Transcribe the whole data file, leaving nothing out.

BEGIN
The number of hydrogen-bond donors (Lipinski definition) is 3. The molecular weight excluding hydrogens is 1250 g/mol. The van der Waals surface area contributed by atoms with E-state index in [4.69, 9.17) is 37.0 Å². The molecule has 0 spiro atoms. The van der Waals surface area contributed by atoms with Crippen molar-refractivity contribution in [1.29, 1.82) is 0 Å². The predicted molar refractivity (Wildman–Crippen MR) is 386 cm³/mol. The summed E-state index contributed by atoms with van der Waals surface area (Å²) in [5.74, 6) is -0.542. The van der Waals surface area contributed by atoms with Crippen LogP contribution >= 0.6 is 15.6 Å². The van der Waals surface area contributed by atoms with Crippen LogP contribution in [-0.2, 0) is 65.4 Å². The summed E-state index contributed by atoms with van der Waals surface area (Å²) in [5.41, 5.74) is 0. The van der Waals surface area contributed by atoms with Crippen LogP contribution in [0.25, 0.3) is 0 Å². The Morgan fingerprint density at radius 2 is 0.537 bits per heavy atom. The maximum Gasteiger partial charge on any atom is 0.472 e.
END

The number of hydrogen-bond donors (Lipinski definition) is 3. The molecular weight excluding hydrogens is 1250 g/mol. The van der Waals surface area contributed by atoms with E-state index in [4.69, 9.17) is 37.0 Å². The molecule has 0 spiro atoms. The van der Waals surface area contributed by atoms with Crippen molar-refractivity contribution in [1.29, 1.82) is 0 Å². The predicted molar refractivity (Wildman–Crippen MR) is 386 cm³/mol. The summed E-state index contributed by atoms with van der Waals surface area (Å²) in [5.74, 6) is -0.542. The van der Waals surface area contributed by atoms with Crippen LogP contribution >= 0.6 is 15.6 Å². The van der Waals surface area contributed by atoms with Crippen LogP contribution in [-0.2, 0) is 65.4 Å². The summed E-state index contributed by atoms with van der Waals surface area (Å²) in [5.41, 5.74) is 0. The van der Waals surface area contributed by atoms with Crippen LogP contribution in [0.25, 0.3) is 0 Å². The Morgan fingerprint density at radius 2 is 0.537 bits per heavy atom. The maximum Gasteiger partial charge on any atom is 0.472 e.